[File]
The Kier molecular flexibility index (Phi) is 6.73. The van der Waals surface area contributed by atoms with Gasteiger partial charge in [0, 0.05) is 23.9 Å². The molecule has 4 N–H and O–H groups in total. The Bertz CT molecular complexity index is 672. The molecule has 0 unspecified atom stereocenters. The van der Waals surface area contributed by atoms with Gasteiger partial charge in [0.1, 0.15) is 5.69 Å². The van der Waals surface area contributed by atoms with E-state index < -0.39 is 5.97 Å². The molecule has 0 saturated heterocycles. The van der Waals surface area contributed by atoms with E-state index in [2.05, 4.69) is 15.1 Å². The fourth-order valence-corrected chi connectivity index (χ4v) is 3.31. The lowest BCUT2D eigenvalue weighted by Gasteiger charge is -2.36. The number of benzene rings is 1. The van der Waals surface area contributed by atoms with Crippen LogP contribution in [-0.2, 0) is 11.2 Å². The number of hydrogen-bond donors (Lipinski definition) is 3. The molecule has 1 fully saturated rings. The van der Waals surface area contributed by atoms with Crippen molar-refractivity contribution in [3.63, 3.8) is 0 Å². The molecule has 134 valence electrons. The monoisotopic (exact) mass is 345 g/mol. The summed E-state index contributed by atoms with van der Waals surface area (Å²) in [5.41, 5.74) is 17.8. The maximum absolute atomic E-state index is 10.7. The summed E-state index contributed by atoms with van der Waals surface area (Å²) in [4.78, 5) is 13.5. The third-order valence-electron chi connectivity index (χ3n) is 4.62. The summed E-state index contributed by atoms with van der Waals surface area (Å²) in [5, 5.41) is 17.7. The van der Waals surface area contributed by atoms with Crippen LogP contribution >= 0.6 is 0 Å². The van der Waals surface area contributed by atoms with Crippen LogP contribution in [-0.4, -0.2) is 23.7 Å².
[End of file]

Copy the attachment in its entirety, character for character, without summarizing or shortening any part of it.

The Kier molecular flexibility index (Phi) is 6.73. The van der Waals surface area contributed by atoms with Gasteiger partial charge in [0, 0.05) is 23.9 Å². The molecule has 4 N–H and O–H groups in total. The Bertz CT molecular complexity index is 672. The molecule has 0 unspecified atom stereocenters. The van der Waals surface area contributed by atoms with Gasteiger partial charge in [0.1, 0.15) is 5.69 Å². The van der Waals surface area contributed by atoms with E-state index < -0.39 is 5.97 Å². The molecule has 0 saturated heterocycles. The van der Waals surface area contributed by atoms with E-state index in [2.05, 4.69) is 15.1 Å². The fourth-order valence-corrected chi connectivity index (χ4v) is 3.31. The lowest BCUT2D eigenvalue weighted by Gasteiger charge is -2.36. The number of benzene rings is 1. The van der Waals surface area contributed by atoms with Crippen LogP contribution in [-0.2, 0) is 11.2 Å². The number of hydrogen-bond donors (Lipinski definition) is 3. The molecule has 1 fully saturated rings. The van der Waals surface area contributed by atoms with Crippen molar-refractivity contribution in [3.63, 3.8) is 0 Å². The molecule has 134 valence electrons. The monoisotopic (exact) mass is 345 g/mol. The summed E-state index contributed by atoms with van der Waals surface area (Å²) in [5.41, 5.74) is 17.8. The maximum absolute atomic E-state index is 10.7. The summed E-state index contributed by atoms with van der Waals surface area (Å²) in [4.78, 5) is 13.5. The third-order valence-electron chi connectivity index (χ3n) is 4.62. The summed E-state index contributed by atoms with van der Waals surface area (Å²) in [5, 5.41) is 17.7. The van der Waals surface area contributed by atoms with Crippen LogP contribution >= 0.6 is 0 Å². The van der Waals surface area contributed by atoms with Crippen LogP contribution in [-0.4, -0.2) is 23.7 Å².